Though Mary Walker Phillips is recognized as an American fiber artist responsible for elevating the crafts of knitting and macramé to the realm of fine art, she was first and foremost, a weaver – and a wonderful one at that. This sample from 1960 appears simultaneously structurally precarious and visually charming. It is composed of two intercrossed plain weave structures, known as double cloth. Made of gold and silver lurex, natural fiber, and alternating layers of insulating glass (yikes!) and linen, one begins to understand critics’ accusations of Phillips’ contemporary, Dorothy Liebes, as “weaving with garbage.” Yet, the use of new and innovative materials echoes Phillips’ enduring fascination with experimental textiles, first discovered when she was a student at Cranbrook Academy of Art in Michigan.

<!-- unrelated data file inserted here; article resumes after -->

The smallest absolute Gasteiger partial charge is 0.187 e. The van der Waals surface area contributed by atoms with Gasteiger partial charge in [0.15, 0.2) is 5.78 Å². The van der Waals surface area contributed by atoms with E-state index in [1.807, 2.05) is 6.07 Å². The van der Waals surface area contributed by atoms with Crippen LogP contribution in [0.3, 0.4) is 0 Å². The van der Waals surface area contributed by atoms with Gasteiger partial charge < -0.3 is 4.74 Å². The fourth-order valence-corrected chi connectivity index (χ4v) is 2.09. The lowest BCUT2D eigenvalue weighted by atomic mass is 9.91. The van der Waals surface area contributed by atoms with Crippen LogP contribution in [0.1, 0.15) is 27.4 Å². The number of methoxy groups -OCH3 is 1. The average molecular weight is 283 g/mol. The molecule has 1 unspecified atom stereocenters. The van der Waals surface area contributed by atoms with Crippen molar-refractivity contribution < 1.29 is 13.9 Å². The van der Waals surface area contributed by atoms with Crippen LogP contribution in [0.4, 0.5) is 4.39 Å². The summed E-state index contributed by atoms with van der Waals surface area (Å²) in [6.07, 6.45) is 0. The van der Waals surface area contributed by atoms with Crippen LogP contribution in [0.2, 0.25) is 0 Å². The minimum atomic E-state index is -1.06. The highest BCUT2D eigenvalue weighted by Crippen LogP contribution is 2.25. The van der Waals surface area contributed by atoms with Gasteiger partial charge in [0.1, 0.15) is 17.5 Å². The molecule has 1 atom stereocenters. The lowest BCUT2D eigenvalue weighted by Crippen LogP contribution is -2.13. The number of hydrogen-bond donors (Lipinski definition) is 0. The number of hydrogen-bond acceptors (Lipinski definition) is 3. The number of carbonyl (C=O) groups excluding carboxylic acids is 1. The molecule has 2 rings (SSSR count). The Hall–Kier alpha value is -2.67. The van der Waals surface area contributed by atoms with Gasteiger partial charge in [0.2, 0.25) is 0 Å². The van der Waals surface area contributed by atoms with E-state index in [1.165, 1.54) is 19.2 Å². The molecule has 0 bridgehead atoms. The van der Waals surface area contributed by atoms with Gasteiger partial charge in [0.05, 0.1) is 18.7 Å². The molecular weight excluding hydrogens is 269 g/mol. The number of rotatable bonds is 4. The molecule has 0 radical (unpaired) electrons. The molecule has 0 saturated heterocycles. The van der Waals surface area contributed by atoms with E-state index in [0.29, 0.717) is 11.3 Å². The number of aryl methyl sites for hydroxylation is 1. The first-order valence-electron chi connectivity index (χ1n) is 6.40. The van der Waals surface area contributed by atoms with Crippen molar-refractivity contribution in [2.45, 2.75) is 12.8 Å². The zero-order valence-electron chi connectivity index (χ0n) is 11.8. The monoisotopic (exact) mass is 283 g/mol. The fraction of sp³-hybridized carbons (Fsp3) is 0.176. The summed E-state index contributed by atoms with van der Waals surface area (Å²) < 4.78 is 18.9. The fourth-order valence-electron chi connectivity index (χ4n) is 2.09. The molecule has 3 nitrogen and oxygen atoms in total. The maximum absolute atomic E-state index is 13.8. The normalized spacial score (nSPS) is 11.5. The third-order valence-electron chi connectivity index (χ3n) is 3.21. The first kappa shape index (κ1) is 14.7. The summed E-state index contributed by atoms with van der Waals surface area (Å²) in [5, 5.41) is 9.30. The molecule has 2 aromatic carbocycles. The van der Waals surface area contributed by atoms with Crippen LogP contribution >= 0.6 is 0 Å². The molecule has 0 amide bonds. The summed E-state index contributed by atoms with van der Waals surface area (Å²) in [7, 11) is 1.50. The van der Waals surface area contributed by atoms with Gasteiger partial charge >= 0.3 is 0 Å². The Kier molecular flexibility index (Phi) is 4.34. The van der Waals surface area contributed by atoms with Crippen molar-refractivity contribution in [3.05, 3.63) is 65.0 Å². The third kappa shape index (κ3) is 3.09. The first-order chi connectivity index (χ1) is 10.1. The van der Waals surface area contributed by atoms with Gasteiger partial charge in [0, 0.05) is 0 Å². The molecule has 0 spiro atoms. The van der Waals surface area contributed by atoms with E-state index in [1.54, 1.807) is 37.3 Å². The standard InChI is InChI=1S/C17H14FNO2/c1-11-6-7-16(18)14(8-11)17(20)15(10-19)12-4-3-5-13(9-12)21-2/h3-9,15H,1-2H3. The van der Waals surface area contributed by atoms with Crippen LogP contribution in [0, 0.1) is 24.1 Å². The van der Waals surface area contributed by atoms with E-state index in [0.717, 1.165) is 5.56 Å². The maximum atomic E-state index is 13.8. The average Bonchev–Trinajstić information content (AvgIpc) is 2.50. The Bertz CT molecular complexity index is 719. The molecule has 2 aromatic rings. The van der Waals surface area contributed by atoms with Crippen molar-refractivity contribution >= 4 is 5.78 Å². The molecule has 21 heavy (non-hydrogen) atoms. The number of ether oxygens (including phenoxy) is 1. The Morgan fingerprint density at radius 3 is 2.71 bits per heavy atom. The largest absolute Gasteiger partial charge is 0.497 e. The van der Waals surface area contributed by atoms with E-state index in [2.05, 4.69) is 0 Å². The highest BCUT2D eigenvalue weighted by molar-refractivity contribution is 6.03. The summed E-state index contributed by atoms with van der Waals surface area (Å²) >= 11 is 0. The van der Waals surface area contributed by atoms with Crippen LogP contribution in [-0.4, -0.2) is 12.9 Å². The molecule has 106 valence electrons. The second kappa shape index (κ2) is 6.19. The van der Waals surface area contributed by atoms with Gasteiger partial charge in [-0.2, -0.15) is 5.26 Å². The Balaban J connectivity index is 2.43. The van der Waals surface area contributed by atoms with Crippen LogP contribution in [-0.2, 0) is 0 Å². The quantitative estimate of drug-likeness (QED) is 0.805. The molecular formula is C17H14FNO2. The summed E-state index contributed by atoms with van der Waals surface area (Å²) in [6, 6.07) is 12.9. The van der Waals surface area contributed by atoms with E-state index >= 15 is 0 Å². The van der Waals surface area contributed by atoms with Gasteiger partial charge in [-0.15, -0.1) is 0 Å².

Today Phillips is regarded as one of the most influential textile artists of the 20th century. Through weaving, knitting, macramé and her influential publications and teaching tenure, she was a champion of not only fiber arts but the development of American studio craft.

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